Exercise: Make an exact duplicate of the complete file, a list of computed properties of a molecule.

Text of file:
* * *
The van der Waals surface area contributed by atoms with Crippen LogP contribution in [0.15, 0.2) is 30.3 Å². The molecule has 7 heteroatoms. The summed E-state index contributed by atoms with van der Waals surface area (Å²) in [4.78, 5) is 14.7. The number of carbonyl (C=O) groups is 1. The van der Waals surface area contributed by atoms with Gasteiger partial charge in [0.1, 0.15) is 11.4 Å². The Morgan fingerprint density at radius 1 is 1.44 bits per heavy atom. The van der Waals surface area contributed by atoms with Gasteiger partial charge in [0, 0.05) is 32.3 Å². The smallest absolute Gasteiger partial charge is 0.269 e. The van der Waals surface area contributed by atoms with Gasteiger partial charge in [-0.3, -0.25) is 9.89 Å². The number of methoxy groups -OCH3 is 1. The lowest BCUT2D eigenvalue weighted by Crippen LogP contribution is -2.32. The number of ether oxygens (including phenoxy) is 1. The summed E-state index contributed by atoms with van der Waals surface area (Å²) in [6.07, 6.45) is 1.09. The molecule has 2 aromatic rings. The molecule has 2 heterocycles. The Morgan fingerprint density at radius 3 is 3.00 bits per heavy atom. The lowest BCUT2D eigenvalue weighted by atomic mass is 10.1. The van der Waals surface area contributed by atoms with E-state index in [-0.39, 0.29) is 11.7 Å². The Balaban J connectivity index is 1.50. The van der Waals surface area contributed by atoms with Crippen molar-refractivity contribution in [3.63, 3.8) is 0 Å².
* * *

The van der Waals surface area contributed by atoms with Crippen LogP contribution in [0.15, 0.2) is 30.3 Å². The molecule has 7 heteroatoms. The summed E-state index contributed by atoms with van der Waals surface area (Å²) in [4.78, 5) is 14.7. The number of carbonyl (C=O) groups is 1. The van der Waals surface area contributed by atoms with Gasteiger partial charge in [0.1, 0.15) is 11.4 Å². The Morgan fingerprint density at radius 1 is 1.44 bits per heavy atom. The van der Waals surface area contributed by atoms with Gasteiger partial charge in [0, 0.05) is 32.3 Å². The smallest absolute Gasteiger partial charge is 0.269 e. The van der Waals surface area contributed by atoms with Gasteiger partial charge in [-0.3, -0.25) is 9.89 Å². The number of methoxy groups -OCH3 is 1. The lowest BCUT2D eigenvalue weighted by Crippen LogP contribution is -2.32. The number of ether oxygens (including phenoxy) is 1. The summed E-state index contributed by atoms with van der Waals surface area (Å²) in [6.07, 6.45) is 1.09. The molecule has 2 aromatic rings. The molecule has 2 heterocycles. The Morgan fingerprint density at radius 3 is 3.00 bits per heavy atom. The lowest BCUT2D eigenvalue weighted by atomic mass is 10.1. The van der Waals surface area contributed by atoms with E-state index in [-0.39, 0.29) is 11.7 Å². The Balaban J connectivity index is 1.50. The van der Waals surface area contributed by atoms with Crippen molar-refractivity contribution in [3.63, 3.8) is 0 Å².